Of the 193 people who applied to the clinic during this period, 41 were caught in the simulation, another 42 were suspected. Imagine the surprise of the doctors when they learned that Rosenhan did not send a single pseudo-patient to them! The results of his experiments were published in the prestigious journal Science, where Rosenhan made the disappointing conclusion: "No diagnosis that too easily leads to significant errors of this kind can be very reliable." Similar results have been obtained in studies by other specialists.

There are no healthy - there are unexamined

For example, the experiment of psychologist and journalist Lauryn Slater, who, a few years later, exactly repeated the actions and phrases of Rosenhan's pseudo-patients, went to one of the psychiatric clinics (in this case, a hospital with a very good reputation was chosen). The journalist was considered insane and was prescribed psychotropic medication. The same thing happened in eight other clinics where Slater went. The woman was prescribed 25 antipsychotic drugs and 60 antidepressants. At the same time, the conversation with each of the doctors, according to the journalist, lasted no more than 12.5 minutes. In fairness, it should be said that during the hospitalization (which was not compulsory, the woman herself suggested that the doctors go to the hospital), the staff of the clinics treated her more than humanely. Nevertheless, the question of the misdiagnosis and prescription of potent drugs remained open. This was again confirmed by other experiments.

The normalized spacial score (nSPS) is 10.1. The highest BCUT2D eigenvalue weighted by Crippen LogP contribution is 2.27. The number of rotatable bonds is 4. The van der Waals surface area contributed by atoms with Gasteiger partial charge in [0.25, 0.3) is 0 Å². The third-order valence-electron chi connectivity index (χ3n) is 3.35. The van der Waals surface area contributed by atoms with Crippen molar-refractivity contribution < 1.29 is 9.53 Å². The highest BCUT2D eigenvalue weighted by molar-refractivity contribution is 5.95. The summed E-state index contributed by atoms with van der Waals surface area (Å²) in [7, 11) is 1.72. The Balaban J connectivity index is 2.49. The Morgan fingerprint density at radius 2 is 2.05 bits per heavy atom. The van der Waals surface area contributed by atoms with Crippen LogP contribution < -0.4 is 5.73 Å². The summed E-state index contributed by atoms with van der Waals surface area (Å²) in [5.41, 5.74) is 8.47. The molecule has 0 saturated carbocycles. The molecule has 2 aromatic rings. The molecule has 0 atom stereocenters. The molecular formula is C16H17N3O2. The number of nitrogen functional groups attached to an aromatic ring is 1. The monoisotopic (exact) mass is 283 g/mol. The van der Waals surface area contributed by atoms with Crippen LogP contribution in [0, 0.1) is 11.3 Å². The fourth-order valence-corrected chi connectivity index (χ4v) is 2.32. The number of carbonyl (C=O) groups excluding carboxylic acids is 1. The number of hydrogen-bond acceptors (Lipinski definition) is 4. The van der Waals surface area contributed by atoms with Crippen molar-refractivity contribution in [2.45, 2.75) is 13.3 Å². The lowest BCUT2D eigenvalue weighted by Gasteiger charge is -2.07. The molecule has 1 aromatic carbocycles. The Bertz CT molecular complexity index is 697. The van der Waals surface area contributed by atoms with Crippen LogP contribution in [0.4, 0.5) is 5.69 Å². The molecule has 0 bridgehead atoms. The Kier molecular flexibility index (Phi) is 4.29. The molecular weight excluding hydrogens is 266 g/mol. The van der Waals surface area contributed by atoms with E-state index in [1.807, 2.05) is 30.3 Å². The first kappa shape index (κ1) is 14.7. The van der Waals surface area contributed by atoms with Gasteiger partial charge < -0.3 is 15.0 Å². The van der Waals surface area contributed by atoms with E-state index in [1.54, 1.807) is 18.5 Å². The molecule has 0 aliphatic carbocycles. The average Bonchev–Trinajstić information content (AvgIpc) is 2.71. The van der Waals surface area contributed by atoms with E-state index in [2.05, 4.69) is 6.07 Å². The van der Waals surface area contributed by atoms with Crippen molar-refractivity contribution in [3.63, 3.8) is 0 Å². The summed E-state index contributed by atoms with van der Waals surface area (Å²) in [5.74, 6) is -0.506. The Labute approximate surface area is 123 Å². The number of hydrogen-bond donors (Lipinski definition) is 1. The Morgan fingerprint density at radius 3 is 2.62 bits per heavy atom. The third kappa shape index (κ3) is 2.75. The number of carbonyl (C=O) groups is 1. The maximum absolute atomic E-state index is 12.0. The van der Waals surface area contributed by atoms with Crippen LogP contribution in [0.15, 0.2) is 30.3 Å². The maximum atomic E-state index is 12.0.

Take, for example, the study of the famous psychotherapist and professor at the University of Oklahoma, Maurice Temerlin, who divided 25 psychiatrists into two groups and invited them to listen to the actor's voice. The latter portrayed a mentally healthy person, but Maurice told one group that it was the voice of a psychotic who looked like a neurotic (less severe pathology compared to psychosis), and the second did not say anything at all. 60% of psychiatrists in the first group diagnosed the speaker with psychosis (in most cases it was schizophrenia), in the second - the control group - no one made a diagnosis.

In 1998, a similar study was conducted by other American psychologists, Loring and Powell, who handed out a text with a clinical interview of a patient to 290 psychiatrists. At the same time, they told the first half of the doctors that the patient was black, the other that he was white. The conclusion turned out to be predictable: psychiatrists attributed "aggression, suspicion and social danger" to the black-skinned patient, despite the fact that the texts of the clinical interviews of both were completely identical.